You know you’re in a rut when you run out of ideas and inspiration. I personally see a rut as a productivity vacuum. It might very well be a reason why you aren’t getting results. Even as you spend more time on your work, you can’t seem to get anything constructive done. While I’m normally productive, I get into occasional ruts (especially when I’ve been working back-to-back without rest). During those times, I can spend an entire day in front of the computer and get nothing done. It can be quite frustrating.

    Over time, I have tried and found several methods that are helpful to pull me out of a rut. If you experience ruts too, whether as a working professional, a writer, a blogger, a student or other work, you will find these useful. Here are 12 of my personal tips to get out of ruts:

    1. Work on the small tasks.

    When you are in a rut, tackle it by starting small. Clear away your smaller tasks which have been piling up. Reply to your emails, organize your documents, declutter your work space, and reply to private messages.

    Whenever I finish doing that, I generate a positive momentum which I bring forward to my work.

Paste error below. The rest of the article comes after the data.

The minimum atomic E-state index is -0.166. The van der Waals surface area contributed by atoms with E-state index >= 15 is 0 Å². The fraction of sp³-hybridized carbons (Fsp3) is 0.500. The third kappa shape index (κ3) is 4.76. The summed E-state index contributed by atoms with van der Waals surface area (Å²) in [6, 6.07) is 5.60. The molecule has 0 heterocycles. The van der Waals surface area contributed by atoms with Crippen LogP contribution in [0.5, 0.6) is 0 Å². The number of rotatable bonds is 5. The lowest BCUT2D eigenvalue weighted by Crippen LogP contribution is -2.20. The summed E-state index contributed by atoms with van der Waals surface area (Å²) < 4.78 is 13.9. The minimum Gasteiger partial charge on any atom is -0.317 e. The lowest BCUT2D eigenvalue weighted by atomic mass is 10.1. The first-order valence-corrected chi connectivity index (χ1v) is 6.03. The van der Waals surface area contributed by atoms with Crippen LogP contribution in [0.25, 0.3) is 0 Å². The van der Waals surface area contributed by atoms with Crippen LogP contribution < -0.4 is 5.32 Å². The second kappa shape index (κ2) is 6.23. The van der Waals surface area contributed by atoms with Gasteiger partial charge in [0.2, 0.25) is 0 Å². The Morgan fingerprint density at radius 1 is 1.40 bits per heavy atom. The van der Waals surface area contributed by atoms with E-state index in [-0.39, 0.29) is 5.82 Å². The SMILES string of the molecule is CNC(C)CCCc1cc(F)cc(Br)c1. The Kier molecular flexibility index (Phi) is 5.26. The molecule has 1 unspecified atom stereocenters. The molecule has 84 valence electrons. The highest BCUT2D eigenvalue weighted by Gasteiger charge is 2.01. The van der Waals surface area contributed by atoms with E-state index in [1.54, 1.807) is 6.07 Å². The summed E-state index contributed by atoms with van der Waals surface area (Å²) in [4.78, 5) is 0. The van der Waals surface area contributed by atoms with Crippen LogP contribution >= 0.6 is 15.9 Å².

2. Take a break from your work desk.

    Get yourself away from your desk and go take a walk. Go to the washroom, walk around the office, go out and get a snack.

    Your mind is too bogged down and needs some airing. Sometimes I get new ideas right after I walk away from my computer.

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    3. Upgrade yourself

    Take the down time to upgrade yourself. Go to a seminar. Read up on new materials (#7). Pick up a new language. Or any of the 42 ways here to improve yourself.

    The modern computer uses different typefaces because Steve Jobs dropped in on a calligraphy class back in college. How’s that for inspiration?

    4. Talk to a friend.

    Talk to someone and get your mind off work for a while.

    Talk about anything, from casual chatting to a deep conversation about something you really care about. You will be surprised at how the short encounter can be rejuvenating in its own way.

    5. Forget about trying to be perfect.

    If you are in a rut, the last thing you want to do is step on your own toes with perfectionist tendencies.

    Just start small. Do what you can, at your own pace. Let yourself make mistakes.

    Soon, a little trickle of inspiration will come. And then it’ll build up with more trickles. Before you know it, you have a whole stream of ideas.

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    6. Paint a vision to work towards.

    If you are continuously getting in a rut with your work, maybe there’s no vision inspiring you to move forward.